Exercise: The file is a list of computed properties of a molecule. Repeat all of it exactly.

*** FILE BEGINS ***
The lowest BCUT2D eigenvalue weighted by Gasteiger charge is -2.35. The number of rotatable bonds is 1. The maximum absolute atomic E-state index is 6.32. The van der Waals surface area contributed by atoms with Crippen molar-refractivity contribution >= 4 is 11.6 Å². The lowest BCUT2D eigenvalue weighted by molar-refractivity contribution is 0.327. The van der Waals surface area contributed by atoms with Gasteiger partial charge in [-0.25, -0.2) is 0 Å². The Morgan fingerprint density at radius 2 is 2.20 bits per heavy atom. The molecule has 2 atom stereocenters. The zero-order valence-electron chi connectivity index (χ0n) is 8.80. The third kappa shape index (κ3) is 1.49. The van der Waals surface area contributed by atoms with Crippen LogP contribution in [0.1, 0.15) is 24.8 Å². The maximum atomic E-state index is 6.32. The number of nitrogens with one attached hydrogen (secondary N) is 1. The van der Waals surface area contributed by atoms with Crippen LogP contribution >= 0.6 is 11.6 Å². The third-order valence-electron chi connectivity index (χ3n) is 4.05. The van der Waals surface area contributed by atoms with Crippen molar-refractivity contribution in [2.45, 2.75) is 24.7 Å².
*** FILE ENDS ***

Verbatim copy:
The lowest BCUT2D eigenvalue weighted by Gasteiger charge is -2.35. The number of rotatable bonds is 1. The maximum absolute atomic E-state index is 6.32. The van der Waals surface area contributed by atoms with Crippen molar-refractivity contribution >= 4 is 11.6 Å². The lowest BCUT2D eigenvalue weighted by molar-refractivity contribution is 0.327. The van der Waals surface area contributed by atoms with Gasteiger partial charge in [-0.25, -0.2) is 0 Å². The Morgan fingerprint density at radius 2 is 2.20 bits per heavy atom. The molecule has 2 atom stereocenters. The zero-order valence-electron chi connectivity index (χ0n) is 8.80. The third kappa shape index (κ3) is 1.49. The van der Waals surface area contributed by atoms with Crippen LogP contribution in [0.1, 0.15) is 24.8 Å². The maximum atomic E-state index is 6.32. The number of nitrogens with one attached hydrogen (secondary N) is 1. The van der Waals surface area contributed by atoms with Crippen LogP contribution >= 0.6 is 11.6 Å². The third-order valence-electron chi connectivity index (χ3n) is 4.05. The van der Waals surface area contributed by atoms with Crippen molar-refractivity contribution in [2.45, 2.75) is 24.7 Å².